Dr. Atkins Discusses the Adjuvant Treatment of Melanoma

Michael B. Atkins, MD
Published: Thursday, Dec 07, 2017



Michael B. Atkins, MD, deputy director, Georgetown-Lombardi Comprehensive Cancer Center, professor of oncology and medicine, Georgetown University School of Medicine, discusses the adjuvant treatment of melanoma.

For the past 20 years, there have been constant debate over what adjuvant treatments should be used in which patients with melanoma, says Atkins. But none of the available treatments were effective of tolerable enough to justify their widespread use, Atkins add.

Recently, a trial looking at vemurafenib (Zelboraf), the COMBI-d study of dabrafenib (Tafinlar) plus trametinib (Mekinist), and a trial comparing nivolumab (Opdivo) with high-dose ipilimumab (Yervoy), showed promise across varying stages of disease.
 


Michael B. Atkins, MD, deputy director, Georgetown-Lombardi Comprehensive Cancer Center, professor of oncology and medicine, Georgetown University School of Medicine, discusses the adjuvant treatment of melanoma.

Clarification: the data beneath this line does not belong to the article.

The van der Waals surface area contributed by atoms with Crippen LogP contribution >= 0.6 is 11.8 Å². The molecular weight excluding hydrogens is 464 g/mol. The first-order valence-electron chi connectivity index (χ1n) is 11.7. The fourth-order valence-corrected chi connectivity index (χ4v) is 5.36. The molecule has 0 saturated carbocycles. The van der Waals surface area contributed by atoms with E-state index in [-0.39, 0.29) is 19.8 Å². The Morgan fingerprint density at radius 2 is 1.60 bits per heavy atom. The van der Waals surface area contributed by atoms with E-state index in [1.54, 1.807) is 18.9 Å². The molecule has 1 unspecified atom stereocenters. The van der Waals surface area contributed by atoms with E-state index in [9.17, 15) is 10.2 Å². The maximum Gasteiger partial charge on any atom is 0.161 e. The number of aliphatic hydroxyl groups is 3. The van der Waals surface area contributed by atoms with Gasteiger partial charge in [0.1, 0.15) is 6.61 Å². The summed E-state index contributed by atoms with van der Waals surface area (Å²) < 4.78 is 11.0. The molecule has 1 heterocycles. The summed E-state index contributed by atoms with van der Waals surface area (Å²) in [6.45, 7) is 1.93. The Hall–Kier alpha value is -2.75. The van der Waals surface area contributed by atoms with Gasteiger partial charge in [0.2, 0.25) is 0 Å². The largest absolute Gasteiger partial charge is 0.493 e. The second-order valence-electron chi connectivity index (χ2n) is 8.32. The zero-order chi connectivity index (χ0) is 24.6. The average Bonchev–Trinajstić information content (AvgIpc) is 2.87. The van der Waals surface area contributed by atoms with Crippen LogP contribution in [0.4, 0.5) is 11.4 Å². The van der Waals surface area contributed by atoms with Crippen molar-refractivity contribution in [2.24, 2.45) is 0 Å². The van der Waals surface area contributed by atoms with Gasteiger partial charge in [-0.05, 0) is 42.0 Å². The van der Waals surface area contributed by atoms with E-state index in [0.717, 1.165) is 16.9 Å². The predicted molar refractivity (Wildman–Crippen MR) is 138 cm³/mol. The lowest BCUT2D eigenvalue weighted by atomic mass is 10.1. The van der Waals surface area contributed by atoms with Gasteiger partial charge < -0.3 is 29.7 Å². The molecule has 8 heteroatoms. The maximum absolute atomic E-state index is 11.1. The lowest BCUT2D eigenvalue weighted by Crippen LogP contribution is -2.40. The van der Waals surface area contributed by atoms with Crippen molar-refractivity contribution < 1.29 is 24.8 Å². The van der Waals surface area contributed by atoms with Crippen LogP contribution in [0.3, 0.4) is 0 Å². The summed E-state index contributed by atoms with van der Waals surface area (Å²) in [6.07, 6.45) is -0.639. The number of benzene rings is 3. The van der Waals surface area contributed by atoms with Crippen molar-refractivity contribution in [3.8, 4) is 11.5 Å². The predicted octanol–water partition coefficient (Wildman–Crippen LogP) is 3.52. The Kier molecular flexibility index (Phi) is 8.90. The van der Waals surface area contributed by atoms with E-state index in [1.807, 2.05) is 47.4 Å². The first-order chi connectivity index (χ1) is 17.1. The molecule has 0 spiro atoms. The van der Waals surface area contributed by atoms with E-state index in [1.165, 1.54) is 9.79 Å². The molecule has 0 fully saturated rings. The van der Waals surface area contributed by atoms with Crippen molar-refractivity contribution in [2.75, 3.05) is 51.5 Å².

For the past 20 years, there have been constant debate over what adjuvant treatments should be used in which patients with melanoma, says Atkins. But none of the available treatments were effective of tolerable enough to justify their widespread use, Atkins add.

Recently, a trial looking at vemurafenib (Zelboraf), the COMBI-d study of dabrafenib (Tafinlar) plus trametinib (Mekinist), and a trial comparing nivolumab (Opdivo) with high-dose ipilimumab (Yervoy), showed promise across varying stages of disease.
 



View Conference Coverage
Online CME Activities
TitleExpiration DateCME Credits
Clinical Vignette Series: 34th Annual Chemotherapy Foundation Symposium: Innovative Cancer Therapy for Tomorrow®Feb 28, 20182.0
Community Practice Connections™: 13th Annual International Symposium on Melanoma and Other Cutaneous Malignancies®Apr 28, 20182.0
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